Detecting a rare process like neutrinoless double beta decay is particularly challenging because it involves looking for a signal that occurs rarely but happens in an environment prone to generating false signals, called background. The very low-level but inherent radioactive decay of the experiment's equipment, combined with the chance of random cosmic rays hitting the apparatus all could give rise to signals that could be confused for the signal physicists are seeking.

The experiment is being placed underground to help avoid the effects of cosmic rays, and the materials from which the apparatus is made are all specially prepared to avoid the low-level radiation that essentially all materials naturally emit.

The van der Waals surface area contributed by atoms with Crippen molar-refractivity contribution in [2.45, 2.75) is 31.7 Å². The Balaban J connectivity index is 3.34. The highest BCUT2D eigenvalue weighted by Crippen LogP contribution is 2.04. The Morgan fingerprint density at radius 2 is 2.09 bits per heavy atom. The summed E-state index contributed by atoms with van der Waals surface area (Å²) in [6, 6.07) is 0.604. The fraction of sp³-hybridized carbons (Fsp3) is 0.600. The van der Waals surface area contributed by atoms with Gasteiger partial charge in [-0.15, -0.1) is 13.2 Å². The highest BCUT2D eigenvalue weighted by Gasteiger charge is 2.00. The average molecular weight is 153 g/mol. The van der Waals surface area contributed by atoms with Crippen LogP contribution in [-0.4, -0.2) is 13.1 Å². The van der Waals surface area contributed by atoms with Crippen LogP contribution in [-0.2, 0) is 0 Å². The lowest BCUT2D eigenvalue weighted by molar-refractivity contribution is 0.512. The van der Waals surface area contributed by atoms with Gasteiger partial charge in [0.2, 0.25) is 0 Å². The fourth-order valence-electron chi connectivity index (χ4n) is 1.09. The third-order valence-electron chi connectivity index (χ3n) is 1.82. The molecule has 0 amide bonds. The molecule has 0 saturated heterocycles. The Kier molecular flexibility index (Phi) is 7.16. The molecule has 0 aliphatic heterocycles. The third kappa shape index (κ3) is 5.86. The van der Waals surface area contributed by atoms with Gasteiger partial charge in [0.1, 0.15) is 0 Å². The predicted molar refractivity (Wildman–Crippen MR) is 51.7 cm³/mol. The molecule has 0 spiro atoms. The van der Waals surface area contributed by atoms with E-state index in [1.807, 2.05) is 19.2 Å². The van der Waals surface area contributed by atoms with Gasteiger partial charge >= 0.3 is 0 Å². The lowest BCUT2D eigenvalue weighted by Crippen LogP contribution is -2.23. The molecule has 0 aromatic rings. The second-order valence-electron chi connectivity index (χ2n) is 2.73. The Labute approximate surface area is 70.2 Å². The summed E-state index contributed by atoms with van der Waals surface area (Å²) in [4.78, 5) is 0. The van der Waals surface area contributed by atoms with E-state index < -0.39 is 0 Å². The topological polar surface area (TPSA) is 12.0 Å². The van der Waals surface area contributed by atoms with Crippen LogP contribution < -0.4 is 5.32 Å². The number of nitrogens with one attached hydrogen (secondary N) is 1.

But even cutting down the background to as low a level as possible isn't ideal and experience with other related experiments trying to directly detect dark matter have shown that the major issue is dealing with these backgrounds.

The EXO team has an ambitious plan to try to make the backgrounds completely irrelevant, with no chance of them causing a false alarm. It requires finding the barium ion that is created when the xenon decays.

As graduate student Brian Mong from Colorado State University understated, "Detecting a single barium ion in 1028 xenon atoms is a unique challenge."

If the barium ion can be found and its creation matched to the time of the xenon emitting its two electrons, physicists can be sure that double beta decay really happened. But where do they begin?